Sightseers (2012)


Love’s journey

British director Ben Wheatley and his writing and living partner Amy Jump have done three feature films now, all making use of a fresh blend of the domestic and banal with the brutal and criminal. Wheatley’s debut, Down Terrace, focused on the squabbles of a minor gangland family. Kill List, less purely talky and more overtly violent, as well as wittier and more complex, revolved around contract killers who sometimes went beyond the call of duty in carrying out their assigned tasks. There was also a thread of cult ritual (briefly introduced in this new film). Sightseers, a violent and surreal black comedy, follows the romantic caravan trip around to minor Yorkshire tourist sites by a (somewhat) young couple who, while having good sex, quickly turn into serial killers (the killings seem to turn them on, as one might expect). Or more likely Chris (Steve Oram), as something he lets fall later suggests, already was a serial killer to begin with, if not so prolific as now, and his girlfriend Tina (Alice Lowe) turns into one to please Chris, though he finds her methods too random and illogical. He has a plan, he claims, and she doesn’t. That’s debatable: is it more sane to kill a man for refusing to pick up his litter, than to do a young bride in on her bachelor girls night out for kissing your boyfriend? This recalls Gal’s remark to Jay (the operatives in Kill List): “You’re well off your list now, mate.”

Wheatley is interested in the mundaneness of evil and also the rules it follows. Sightseers isn’t quite as interesting a film as Kill List, but there’s a strength in its claustrophobic focus, which I found nauseating, as well as its constant surprises and palpable danger. Horror may be more disturbing when it’s combined with comedy. And maybe there’s something peculiarly English about offing somebody for being arrogantly untidy — or, conversely for being arrogant (in a public school accent) about one’s own untidiness. Or just for exuding an upper class, educated snottiness. Brits can be prickly, if they don’t normally carry their prickliness this far. Wheatley gets at the child inside the adult, only his couple not only wish those they don’t like dead, as any child does: they go right ahead and kill them. Luckily, the world is not like this. Or is it? The murderous couple in Sightseers makes you long for the paid killers, who are doing a job. There’s a comfort in professionalism. But we know full well that there are random killers out there of all stripes.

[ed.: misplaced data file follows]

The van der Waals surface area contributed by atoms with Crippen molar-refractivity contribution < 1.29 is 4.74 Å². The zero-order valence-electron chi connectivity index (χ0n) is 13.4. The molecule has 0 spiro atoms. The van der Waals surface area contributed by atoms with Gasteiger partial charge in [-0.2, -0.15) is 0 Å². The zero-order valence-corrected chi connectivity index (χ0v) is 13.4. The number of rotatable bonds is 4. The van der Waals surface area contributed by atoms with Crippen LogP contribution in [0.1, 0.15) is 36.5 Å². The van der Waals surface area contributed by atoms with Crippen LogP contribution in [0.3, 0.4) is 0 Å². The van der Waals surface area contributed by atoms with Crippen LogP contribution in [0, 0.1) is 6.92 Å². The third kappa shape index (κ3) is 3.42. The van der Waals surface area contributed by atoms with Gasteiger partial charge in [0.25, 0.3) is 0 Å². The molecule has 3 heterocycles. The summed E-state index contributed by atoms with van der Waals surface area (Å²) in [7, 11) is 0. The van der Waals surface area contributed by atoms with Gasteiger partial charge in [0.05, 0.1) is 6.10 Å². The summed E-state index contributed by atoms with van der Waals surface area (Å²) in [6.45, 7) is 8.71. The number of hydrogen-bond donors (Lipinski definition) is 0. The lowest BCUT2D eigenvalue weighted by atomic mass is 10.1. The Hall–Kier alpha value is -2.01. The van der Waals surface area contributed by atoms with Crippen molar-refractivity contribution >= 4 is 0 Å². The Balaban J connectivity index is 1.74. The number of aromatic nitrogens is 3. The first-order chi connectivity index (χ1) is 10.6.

With Wheatley’s very British art the devil is in the details and in the dialogue. There is something Pinteresque about Wheatley’s toxic scenes of domestic life. None more toxic than Tina’s controlling Mum. Sightseers opens with a long animal wail, which turns out to be Mum (Eileen Davies, a Mike Leigh regular) grieving for their dead dog, Poppy, her only friend, she says. Tina doesn’t qualify. She’s not a friend, only a relative. The Brits do love their dogs. Later a snotty couple with a newer caravan will suffer a death at Chris’s hands, and he and Tina will go off with the couple’s dog, Banjo, which closely resembles Poppy. Chris and Tina, apart from their active homicidal tendencies, are not as interesting as the characters in Kill List, though their behaviour is meant to surprise and would not do so were they not so ordinary on the surface. And as Mum tips us off to at the start, the ordinariness here, as in Mike Leigh, has a highly neurotic underside.